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Neurobiol Dis. 2019 Oct;130:104503. doi: 10.1016/j.nbd.2019.104503. Epub 2019 Jun 13.

Modeling Alzheimer's disease with human iPS cells: advancements, lessons, and applications.

Author information

1
Department of Molecular and Cellular Physiology, Stanford University Medical School, Stanford, CA 94305, United States of America.
2
Department of Molecular and Cellular Physiology, Stanford University Medical School, Stanford, CA 94305, United States of America; Institute for Stem Cell Biology and Regenerative Medicine and Department of Pathology, Stanford University Medical School, Stanford, CA 94305, United States of America.
3
Institute for Stem Cell Biology and Regenerative Medicine and Department of Pathology, Stanford University Medical School, Stanford, CA 94305, United States of America.
4
Department of Molecular and Cellular Physiology, Stanford University Medical School, Stanford, CA 94305, United States of America. Electronic address: alvinhuang@stanford.edu.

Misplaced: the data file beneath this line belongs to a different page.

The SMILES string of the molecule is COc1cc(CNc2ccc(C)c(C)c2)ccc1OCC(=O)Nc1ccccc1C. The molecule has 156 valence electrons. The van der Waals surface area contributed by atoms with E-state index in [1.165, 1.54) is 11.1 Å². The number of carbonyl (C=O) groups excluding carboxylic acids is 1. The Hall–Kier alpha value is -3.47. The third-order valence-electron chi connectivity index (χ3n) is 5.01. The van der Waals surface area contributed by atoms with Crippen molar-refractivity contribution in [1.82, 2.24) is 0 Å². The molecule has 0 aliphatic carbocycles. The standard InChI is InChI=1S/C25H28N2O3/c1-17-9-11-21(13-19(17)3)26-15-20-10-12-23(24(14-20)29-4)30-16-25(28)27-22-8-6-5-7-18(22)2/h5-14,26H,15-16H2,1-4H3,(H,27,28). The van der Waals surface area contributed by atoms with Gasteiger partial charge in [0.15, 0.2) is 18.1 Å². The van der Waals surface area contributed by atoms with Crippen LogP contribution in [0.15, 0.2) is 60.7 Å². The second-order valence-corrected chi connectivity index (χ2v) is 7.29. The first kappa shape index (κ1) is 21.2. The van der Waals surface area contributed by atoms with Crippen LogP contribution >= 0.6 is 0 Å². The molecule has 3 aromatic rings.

Abstract

One in three people will develop Alzheimer's disease (AD) or another dementia and, despite intense research efforts, treatment options remain inadequate. Understanding the mechanisms of AD pathogenesis remains our principal hurdle to developing effective therapeutics to tackle this looming medical crisis. In light of recent discoveries from whole-genome sequencing and technical advances in humanized models, studying disease risk genes with induced human neural cells presents unprecedented advantages. Here, we first review the current knowledge of the proposed mechanisms underlying AD and focus on modern genetic insights to inform future studies. To highlight the utility of human pluripotent stem cell-based innovations, we then present an update on efforts in recapitulating the pathophysiology by induced neuronal, non-neuronal and a collection of brain cell types, departing from the neuron-centric convention. Lastly, we examine the translational potentials of such approaches, and provide our perspectives on the promise they offer to deepen our understanding of AD pathogenesis and to accelerate the development of intervention strategies for patients and risk carriers.

KEYWORDS:

Alzheimer’s disease (AD); Amyloid-β (Aβ); Apolipoprotein E (apoE); Astrocytes; Blood-brain barrier (BBB); Genetic risk; Induced pluripotent stem cell (iPSC); Microglia; Oligodendrocytes; Tau

PMID:
31202913
PMCID:
PMC6689423
[Available on 2020-10-01]
DOI:
10.1016/j.nbd.2019.104503

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